L-r: Rick Jason, Vic Morrow in Combat! (ABC-TV)
World War II (1939-45) has not only been fertile ground for countless movies but for television shows as well. Here are ten World War II dramatic television series that no armchair warrior should ever miss. We begin in 1944 France…
Combat! (ABC-TV, 1962-67)
The long, hard slog from Omaha Beach through the killing fields of France come alive in this highly-respected World War II drama from Selmur Productions. Vic Morrow and Rick Jason have the lead roles as Sgt. Chip Saunders and Lieutenant Gil Hanley, respectively, with an array of actors filling the enlisted ranks through the years, including Pierre Jalbert (Caje), Jack Hogan (Kirby), Dick Peabody (Little John), Conlan Carter (Doc), Tom Lowell (Nelson), Steven Rogers (Doc) and Shecky Greene (Braddock). The stories were interesting and well-crafted, the acting believable and the special effects always first rate with Saunders’ blazing Thompson submachine gun seeing a lot of action. Originally telecast in black-and-white, Combat! – budgeted at approximately $150,000 per episode – switched to color for the final 1966-67 television season. Both the lives of Vic Morrow (1929-1982) and Rick Jason (1923-2000) ended tragically. Morrow was decapitated by a helicopter rotor blade on the set of Twilight Zone: The Movie (1983) and Jason committed suicide (gunshot) shortly after returning home from a fan convention.
Number of episodes: 152
Notable guest stars: James Coburn, Jeffrey Hunter, Robert Duvall, James Caan, Lee Marvin, Beau Bridges, Telly Savalas, Mickey Rooney, Sal Mineo, Bobby Rydell, John Cassavetes, Frankie Avalon, Jack Lord, Robert Culp, Wayne Rogers, Bill Bixby, James Franciscus, Faith Domergue, Ricardo Montalban, Leonard Nimoy, Dennis Hopper, Nick Adams
Choice Episode: “The Long Walk” (12/15/64) with Roddy McDowall. An SS officer infiltrates Saunders’ squad, posing as an enlisted man from Memphis named Murfree.
12 O’Clock High (ABC-TV, 1964-67)
Based on the 1949 movie of the same name, 12 O’Clock High made its television debut on September 18, 1964. The series features the lives and missions of the 918th Bombardment Group of the U.S. Eighth Air Force, based in England during World War II. Paul Burke (Colonel Joseph Gallagher), Robert Lansing (General Frank Savage), Frank Overton (Major Harvey Stovall) and Chris Robinson (Sergeant Sandy Komansky) head the cast. A Quinn Martin Production, 12 O’Clock High suffered one of its first major casualties after the first season when Robert Lansing’s Frank Savage was killed off after the actor reportedly complained of a time slot move and a lessening of his role. When it came to the air war in Europe, the classy 12 O’Clock High had no peers on the small screen.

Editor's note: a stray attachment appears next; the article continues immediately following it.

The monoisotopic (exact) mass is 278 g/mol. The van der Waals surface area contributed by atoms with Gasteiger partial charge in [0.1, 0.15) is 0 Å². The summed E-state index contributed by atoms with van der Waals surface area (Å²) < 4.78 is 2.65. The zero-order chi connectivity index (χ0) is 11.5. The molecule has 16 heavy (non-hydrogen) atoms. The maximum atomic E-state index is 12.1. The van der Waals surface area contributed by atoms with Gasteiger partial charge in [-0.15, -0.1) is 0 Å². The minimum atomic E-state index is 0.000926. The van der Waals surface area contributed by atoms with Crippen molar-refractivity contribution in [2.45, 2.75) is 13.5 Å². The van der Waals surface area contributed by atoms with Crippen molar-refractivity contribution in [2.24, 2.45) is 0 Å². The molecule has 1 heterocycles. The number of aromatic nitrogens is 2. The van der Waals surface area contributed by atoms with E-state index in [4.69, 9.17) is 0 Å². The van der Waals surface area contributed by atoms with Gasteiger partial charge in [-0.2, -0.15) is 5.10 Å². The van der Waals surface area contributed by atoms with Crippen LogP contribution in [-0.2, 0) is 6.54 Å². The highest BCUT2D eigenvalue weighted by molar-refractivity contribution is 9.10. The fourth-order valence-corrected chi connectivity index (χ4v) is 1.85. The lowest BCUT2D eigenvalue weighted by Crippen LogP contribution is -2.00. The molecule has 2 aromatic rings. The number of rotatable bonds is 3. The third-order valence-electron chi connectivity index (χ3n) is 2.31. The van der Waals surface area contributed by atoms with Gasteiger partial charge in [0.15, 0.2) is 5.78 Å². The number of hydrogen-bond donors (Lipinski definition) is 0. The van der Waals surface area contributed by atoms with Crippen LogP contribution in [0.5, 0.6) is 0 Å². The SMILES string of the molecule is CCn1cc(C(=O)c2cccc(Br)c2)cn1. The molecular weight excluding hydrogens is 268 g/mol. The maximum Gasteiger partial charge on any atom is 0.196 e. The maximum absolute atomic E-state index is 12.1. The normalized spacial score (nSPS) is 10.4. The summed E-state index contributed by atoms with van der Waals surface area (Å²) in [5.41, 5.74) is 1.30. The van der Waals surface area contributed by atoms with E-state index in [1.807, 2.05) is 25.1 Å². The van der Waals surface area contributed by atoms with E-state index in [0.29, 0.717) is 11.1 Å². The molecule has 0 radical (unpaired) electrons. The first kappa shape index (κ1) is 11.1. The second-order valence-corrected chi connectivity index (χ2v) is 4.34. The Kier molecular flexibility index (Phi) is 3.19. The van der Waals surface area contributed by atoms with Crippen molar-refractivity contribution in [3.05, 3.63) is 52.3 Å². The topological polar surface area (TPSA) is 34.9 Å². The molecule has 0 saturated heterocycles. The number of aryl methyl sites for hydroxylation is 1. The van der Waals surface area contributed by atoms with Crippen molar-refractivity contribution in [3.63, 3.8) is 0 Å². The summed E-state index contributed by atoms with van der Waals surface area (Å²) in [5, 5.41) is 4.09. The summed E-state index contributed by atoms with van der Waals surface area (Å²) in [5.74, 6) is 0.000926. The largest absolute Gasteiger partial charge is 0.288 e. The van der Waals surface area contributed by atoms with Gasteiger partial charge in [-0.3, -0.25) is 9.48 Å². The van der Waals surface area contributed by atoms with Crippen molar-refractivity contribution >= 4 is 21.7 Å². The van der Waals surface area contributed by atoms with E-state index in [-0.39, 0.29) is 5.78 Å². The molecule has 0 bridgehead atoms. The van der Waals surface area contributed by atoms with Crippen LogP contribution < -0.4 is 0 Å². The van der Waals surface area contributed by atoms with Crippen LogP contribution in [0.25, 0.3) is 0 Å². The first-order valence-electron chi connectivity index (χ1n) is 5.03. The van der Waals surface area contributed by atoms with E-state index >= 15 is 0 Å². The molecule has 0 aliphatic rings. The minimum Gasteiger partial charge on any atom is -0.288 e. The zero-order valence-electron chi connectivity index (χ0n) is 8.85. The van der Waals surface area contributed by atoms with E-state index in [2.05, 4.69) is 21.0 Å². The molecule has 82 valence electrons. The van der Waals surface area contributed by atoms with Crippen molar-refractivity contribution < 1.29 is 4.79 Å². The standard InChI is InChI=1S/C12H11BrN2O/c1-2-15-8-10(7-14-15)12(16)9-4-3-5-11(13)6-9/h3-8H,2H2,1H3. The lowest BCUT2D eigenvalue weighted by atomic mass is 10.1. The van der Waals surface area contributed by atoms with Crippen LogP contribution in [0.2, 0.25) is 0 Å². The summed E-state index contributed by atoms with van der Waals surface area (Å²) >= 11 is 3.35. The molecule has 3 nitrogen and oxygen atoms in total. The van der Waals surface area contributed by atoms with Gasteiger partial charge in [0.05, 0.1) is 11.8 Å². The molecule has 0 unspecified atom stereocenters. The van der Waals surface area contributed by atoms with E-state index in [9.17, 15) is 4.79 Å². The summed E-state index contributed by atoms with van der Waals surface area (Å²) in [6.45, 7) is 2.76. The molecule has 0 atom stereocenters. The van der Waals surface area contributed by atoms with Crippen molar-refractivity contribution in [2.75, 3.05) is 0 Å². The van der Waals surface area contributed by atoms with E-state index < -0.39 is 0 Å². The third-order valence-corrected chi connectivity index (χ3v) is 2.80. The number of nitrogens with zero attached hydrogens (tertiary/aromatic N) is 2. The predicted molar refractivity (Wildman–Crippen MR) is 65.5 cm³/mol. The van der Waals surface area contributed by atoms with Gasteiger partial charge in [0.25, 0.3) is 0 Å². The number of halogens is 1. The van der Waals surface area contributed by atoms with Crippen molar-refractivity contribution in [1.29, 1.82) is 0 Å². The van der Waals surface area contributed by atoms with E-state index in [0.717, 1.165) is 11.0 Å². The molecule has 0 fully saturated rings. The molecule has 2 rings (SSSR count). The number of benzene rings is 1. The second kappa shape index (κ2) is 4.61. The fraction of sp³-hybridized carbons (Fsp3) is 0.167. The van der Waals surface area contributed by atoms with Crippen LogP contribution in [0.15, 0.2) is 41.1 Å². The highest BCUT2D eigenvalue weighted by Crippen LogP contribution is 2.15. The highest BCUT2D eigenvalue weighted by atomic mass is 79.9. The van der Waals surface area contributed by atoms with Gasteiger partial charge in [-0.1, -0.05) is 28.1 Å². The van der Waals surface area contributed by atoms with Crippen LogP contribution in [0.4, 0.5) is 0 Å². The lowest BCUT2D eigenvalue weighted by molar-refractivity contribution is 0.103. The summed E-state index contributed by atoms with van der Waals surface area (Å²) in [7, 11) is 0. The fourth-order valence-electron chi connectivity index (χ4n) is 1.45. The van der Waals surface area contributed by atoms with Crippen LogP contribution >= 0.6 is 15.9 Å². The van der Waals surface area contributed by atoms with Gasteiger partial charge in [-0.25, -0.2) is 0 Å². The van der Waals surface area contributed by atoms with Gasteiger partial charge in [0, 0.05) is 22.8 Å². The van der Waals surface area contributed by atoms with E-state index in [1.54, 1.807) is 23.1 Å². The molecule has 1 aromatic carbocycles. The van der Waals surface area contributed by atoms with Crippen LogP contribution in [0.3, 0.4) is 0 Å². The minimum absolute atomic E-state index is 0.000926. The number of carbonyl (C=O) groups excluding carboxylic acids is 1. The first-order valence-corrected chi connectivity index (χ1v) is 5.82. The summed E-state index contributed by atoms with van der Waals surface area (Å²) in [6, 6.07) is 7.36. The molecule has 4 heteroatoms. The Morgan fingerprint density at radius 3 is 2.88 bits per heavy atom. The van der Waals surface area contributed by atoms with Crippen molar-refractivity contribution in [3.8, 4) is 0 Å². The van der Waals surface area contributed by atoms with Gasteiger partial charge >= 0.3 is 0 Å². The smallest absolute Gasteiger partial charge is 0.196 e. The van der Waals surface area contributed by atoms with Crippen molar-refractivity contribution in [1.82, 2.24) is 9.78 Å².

Number of episodes: 78
Notable guest stars: James Whitmore, James Farentino, Jack Lord, Dana Wynter, Burt Reynolds, Sally Kellerman, Roy Thinnes, Peter Fonda, Bruce Dern, Keir Dullea, Claudine Longet, James Brolin, Beau Bridges, Jill Ireland, Roddy McDowall, Wayne Rogers, Ossie Davis
Choice episode: “The Sound of Distant Thunder” (10/16/64) with Peter Fonda and Jill Haworth. Tennessean Lt. Andy Lathrop falls in love with English lass Mary Lean at The Golden Cup Pub, only to lose her in a German air raid.
L-r: Chris Robinson, Paul Burke in 12 O’Clock High (ABC-TV)
The Rat Patrol (ABC-TV, 1966-68)
The North African campaign comes alive in this thrilling World War II entry starring Christopher George as Sergeant Sam Troy, who heads an American unit which specializes in conducting raids on General Erwin Rommel’s Afrika Korps. Joining George in his machine-gun mounted jeeps are Gary Raymond (Sergeant Jack Moffitt), Lawrence P. Casey (Private Mark Hitchcock) and Justin Tarr (Private Tully Pettigrew). Hans Gudegast, who later changed his name to Eric Braeden, appears as Captain Hans Dietrich, the Rat Patrol’s principal nemesis. The first several episodes of The Rat Patrol were filmed in Spain, with the production later using the desert regions of California, Nevada and Arizona.
Number of episodes: 58
Notable guest stars: Wolfgang Preiss, Warren Stevens, Gavin MacLeod, Fay Spain, Claudine Longet, Martin Milner, Fabian
Choice episode: “The Do-Re-Mi Raid” (11/6/67) with Jack Jones, Harvey Jackson and Rick Traeger. Sergeant Troy lets himself be captured in order to free celebrity entertainer Mickey Roberts from a German POW camp.
The Gallant Men (ABC-TV, 1962-63)
Set in the Italian campaign of World War II, The Gallant Men features Robert McQueeney as war correspondent Conley Wright. Others in the cast include William Reynolds (Captain Jim Benedict), Robert Ridgely (Lieutenant Frank Kimbro), Richard X. Slattery (Sergeant John McKenna), Eddie Fontaine (Pete D’Angelo), Roland La Starza (Ernie Lucavich), Robert Gothie (Sam Hanson) and Roger Davis (Roger Gibson). Although it ran for only one season, The Gallant Men had its moments, including some great battle scenes along with a little romance as well. The Gallant Men was filmed on the backlots of Warner Bros. Studios in Burbank, California.
Number of episodes: 26
Notable guest stars: Ray Danton, Peter Breck, Robert Conrad, Mala Powers, Michael Parks, Peter Brown, DeForest Kelley, Dorothy Provine, George Takei, James Doohan
Choice episode: “A Place to Die” (12/21/82) with Michael Parks. An Army paratrooper is out to avenge the deaths of his brothers.
Black Sheep Squadron (NBC-TV, 1976-78)